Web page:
The CRD staff report warned, “If these other applications materialize in the near future…The original policy intent of slow and moderate growth will not be upheld.”
Coun. Daly took issue with the North Saanich staff report, insisting the report was not approved by his council and therefore should not have been shared with the CRD.
A debate among the CRD Directors ensued, but in the end, the outcome was seemingly unscathed by reports or impassioned speeches, as the majority of CRD Directors voted in favor of the motion, clearing the way for the higher density project.
CRD Directors Vic Derman, Ben Isitt, Jane Mendum, John Ranns and Vicki Sanders were opposed.
CRD Director Leif Wergeland in supporting the motion states, “With every decision there really are trade-offs. There are times where you have to allow a municipality to amend their Regional Context Statement. The Regional Growth Strategy was never meant to be a fixed, inflexible document.”
CRD Chair and Mayor of Central Saanich Alastair Bryson also supported the motion and spoke to the ‘rigidity’ of the Regional Growth Strategy as being ‘cast in stone’ and eventually under enough pressure, “…the stone will break.” Attempts to contact Mayor Bryson for further clarification were unsuccessful by press time.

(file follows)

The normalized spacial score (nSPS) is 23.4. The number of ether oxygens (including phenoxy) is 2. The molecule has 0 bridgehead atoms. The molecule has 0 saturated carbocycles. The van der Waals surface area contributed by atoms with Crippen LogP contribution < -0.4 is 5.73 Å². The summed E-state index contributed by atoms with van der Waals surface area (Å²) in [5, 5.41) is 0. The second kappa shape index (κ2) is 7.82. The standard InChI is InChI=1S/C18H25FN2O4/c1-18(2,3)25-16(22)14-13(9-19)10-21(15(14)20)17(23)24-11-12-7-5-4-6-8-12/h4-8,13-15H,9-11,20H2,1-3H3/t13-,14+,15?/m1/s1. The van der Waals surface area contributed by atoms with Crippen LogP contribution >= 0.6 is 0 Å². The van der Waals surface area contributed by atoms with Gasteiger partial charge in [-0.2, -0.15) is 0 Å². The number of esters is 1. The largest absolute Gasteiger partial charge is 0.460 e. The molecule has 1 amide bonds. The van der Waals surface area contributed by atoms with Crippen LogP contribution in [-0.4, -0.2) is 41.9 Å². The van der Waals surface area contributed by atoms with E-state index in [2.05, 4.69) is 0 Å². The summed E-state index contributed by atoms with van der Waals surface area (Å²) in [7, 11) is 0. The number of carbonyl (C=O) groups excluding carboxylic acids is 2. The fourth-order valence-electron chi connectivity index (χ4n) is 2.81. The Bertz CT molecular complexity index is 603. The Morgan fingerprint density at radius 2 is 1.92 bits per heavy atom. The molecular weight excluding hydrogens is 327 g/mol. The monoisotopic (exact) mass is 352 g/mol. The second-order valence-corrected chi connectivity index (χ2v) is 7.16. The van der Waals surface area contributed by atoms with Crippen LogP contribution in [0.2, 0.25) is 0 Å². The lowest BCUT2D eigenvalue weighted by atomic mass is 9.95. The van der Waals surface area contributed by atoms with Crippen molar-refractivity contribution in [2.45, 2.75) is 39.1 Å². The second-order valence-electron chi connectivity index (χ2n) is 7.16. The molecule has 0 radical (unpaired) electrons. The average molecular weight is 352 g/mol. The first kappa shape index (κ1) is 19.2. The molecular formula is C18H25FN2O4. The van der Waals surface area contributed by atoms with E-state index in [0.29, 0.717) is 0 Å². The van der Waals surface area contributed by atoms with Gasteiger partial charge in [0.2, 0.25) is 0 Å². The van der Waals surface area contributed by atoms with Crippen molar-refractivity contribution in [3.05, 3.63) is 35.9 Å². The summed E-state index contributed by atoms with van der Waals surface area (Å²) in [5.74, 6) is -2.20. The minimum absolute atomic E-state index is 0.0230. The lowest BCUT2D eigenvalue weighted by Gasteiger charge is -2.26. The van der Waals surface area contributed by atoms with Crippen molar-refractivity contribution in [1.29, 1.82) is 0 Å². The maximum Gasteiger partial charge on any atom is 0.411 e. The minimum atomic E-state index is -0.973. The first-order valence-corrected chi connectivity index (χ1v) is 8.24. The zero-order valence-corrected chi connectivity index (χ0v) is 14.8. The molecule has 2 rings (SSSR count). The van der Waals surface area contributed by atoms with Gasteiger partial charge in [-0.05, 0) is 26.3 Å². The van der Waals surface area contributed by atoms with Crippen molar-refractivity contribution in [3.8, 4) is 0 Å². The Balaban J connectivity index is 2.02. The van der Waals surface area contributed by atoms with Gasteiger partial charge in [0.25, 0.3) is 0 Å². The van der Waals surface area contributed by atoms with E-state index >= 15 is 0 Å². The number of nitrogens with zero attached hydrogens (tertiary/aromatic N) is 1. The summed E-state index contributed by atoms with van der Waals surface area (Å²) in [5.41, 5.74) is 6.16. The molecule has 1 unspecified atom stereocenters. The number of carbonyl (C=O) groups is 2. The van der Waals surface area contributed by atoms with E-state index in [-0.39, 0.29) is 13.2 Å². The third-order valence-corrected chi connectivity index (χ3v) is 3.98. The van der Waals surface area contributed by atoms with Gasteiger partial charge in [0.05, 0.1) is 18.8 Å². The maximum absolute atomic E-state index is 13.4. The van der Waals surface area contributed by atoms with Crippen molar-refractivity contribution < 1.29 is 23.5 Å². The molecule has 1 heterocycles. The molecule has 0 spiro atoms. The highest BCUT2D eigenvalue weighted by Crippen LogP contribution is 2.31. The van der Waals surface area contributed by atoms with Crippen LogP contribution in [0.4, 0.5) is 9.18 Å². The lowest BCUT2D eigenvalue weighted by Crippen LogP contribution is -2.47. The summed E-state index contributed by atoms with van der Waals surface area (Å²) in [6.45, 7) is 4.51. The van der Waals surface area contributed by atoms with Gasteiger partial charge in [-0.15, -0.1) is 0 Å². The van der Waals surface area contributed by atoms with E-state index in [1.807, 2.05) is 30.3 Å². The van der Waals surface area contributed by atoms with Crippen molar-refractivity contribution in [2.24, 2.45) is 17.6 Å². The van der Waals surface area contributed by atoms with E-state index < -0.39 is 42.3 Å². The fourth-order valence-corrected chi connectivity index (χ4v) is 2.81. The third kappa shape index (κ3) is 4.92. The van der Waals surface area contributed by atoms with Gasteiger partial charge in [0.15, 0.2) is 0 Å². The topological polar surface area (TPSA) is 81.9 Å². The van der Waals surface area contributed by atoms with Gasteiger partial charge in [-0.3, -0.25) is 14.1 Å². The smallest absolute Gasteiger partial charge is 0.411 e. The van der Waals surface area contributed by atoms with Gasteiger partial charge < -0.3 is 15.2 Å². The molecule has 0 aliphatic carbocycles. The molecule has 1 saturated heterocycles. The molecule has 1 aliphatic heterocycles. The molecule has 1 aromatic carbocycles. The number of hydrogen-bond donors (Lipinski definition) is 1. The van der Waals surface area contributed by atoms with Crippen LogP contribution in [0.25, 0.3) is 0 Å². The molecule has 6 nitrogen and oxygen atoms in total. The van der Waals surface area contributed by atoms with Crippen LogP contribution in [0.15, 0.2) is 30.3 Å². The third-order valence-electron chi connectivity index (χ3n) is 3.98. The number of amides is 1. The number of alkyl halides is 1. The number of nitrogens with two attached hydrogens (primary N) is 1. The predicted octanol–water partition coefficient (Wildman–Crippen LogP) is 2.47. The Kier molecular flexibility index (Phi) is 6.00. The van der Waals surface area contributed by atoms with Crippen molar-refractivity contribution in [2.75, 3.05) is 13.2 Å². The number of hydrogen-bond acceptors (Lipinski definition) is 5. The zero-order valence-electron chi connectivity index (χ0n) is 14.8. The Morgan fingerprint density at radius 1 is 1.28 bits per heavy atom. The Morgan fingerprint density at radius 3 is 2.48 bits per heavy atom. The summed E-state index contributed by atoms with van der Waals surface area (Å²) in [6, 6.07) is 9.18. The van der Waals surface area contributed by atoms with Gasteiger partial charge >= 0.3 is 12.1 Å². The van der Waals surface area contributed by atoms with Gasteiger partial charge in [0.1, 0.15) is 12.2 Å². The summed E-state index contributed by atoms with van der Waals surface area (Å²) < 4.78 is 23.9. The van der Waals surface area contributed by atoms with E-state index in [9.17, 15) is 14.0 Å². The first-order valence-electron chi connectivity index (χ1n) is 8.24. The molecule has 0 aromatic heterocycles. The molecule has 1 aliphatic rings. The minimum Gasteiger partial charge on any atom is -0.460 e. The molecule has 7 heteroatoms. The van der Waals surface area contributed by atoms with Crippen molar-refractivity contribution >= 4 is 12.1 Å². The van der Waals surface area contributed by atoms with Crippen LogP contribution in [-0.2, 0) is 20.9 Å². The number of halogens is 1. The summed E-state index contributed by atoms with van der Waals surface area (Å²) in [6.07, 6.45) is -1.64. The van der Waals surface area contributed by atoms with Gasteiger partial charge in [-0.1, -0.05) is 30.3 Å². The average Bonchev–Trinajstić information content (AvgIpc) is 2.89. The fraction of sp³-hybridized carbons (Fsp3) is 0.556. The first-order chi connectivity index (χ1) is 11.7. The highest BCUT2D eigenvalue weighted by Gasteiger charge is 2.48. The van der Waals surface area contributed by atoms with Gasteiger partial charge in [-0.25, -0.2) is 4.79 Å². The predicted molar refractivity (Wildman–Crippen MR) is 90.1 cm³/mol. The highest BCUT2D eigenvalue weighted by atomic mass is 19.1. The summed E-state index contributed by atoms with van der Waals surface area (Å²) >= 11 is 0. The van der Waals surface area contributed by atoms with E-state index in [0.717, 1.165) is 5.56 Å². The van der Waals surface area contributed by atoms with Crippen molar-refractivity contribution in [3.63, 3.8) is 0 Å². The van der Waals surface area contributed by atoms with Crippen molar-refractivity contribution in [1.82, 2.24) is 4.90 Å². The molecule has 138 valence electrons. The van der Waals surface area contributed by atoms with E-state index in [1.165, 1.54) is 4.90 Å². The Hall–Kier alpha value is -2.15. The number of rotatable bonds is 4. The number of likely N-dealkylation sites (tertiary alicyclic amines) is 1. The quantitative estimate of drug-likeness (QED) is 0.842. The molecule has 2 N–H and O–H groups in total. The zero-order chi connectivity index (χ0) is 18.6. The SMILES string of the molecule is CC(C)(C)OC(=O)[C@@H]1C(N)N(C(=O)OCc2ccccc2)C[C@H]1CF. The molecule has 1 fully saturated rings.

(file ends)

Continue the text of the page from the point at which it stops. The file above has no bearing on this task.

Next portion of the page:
Clearly on the other side, CRD Director Vic Derman opposed the motion and fears this type of “one-off” development could create a dangerous precedent which would threaten the sustainability of the entire region. He believes the Regional Growth Strategy is the last remaining safeguard preventing urban sprawl and that exceptions such as the one proposed could result in “a death by a thousand cuts.”
While the controversial 9395 East Saanich Road development is proceeding, a parallel process is currently underway in North Saanich engaging residents in a Housing Strategy Implementation Plan to determine allowable housing densities for the entire district.
Only time will tell if North Saanich will advance either planned growth or unplanned spot rezoning as its vision for land management in the municipality.